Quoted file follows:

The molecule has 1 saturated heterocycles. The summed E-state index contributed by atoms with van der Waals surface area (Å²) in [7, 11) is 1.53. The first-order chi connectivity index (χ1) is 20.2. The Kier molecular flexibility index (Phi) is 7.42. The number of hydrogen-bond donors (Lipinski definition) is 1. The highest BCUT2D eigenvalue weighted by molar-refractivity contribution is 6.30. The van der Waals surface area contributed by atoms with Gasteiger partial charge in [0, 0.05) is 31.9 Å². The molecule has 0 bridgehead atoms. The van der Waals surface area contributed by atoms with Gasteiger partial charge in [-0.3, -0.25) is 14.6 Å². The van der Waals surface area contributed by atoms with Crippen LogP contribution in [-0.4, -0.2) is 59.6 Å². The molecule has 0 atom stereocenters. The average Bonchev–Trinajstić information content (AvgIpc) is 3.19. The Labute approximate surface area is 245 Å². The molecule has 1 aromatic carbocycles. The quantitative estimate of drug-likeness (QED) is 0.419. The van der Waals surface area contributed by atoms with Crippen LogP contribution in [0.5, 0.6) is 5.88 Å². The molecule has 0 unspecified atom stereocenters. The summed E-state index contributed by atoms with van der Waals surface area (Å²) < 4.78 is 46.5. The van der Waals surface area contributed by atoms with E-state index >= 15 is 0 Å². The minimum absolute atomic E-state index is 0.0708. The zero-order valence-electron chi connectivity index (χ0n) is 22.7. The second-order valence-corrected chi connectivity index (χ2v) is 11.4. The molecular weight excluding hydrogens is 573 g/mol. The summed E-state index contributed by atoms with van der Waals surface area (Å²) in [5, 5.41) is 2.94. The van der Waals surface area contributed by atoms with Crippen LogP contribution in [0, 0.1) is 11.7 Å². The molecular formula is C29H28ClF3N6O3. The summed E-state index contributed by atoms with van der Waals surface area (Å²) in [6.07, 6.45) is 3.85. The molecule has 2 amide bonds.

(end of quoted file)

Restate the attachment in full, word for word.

The molecule has 1 saturated heterocycles. The summed E-state index contributed by atoms with van der Waals surface area (Å²) in [7, 11) is 1.53. The first-order chi connectivity index (χ1) is 20.2. The Kier molecular flexibility index (Phi) is 7.42. The number of hydrogen-bond donors (Lipinski definition) is 1. The highest BCUT2D eigenvalue weighted by molar-refractivity contribution is 6.30. The van der Waals surface area contributed by atoms with Gasteiger partial charge in [0, 0.05) is 31.9 Å². The molecule has 0 bridgehead atoms. The van der Waals surface area contributed by atoms with Gasteiger partial charge in [-0.3, -0.25) is 14.6 Å². The van der Waals surface area contributed by atoms with Crippen LogP contribution in [-0.4, -0.2) is 59.6 Å². The molecule has 0 atom stereocenters. The average Bonchev–Trinajstić information content (AvgIpc) is 3.19. The Labute approximate surface area is 245 Å². The molecule has 1 aromatic carbocycles. The quantitative estimate of drug-likeness (QED) is 0.419. The van der Waals surface area contributed by atoms with Crippen LogP contribution in [0.5, 0.6) is 5.88 Å². The molecule has 0 unspecified atom stereocenters. The summed E-state index contributed by atoms with van der Waals surface area (Å²) < 4.78 is 46.5. The van der Waals surface area contributed by atoms with E-state index >= 15 is 0 Å². The minimum absolute atomic E-state index is 0.0708. The zero-order valence-electron chi connectivity index (χ0n) is 22.7. The second-order valence-corrected chi connectivity index (χ2v) is 11.4. The molecular weight excluding hydrogens is 573 g/mol. The summed E-state index contributed by atoms with van der Waals surface area (Å²) in [5, 5.41) is 2.94. The van der Waals surface area contributed by atoms with Crippen LogP contribution in [0, 0.1) is 11.7 Å². The molecular formula is C29H28ClF3N6O3. The summed E-state index contributed by atoms with van der Waals surface area (Å²) in [6.07, 6.45) is 3.85. The molecule has 2 amide bonds.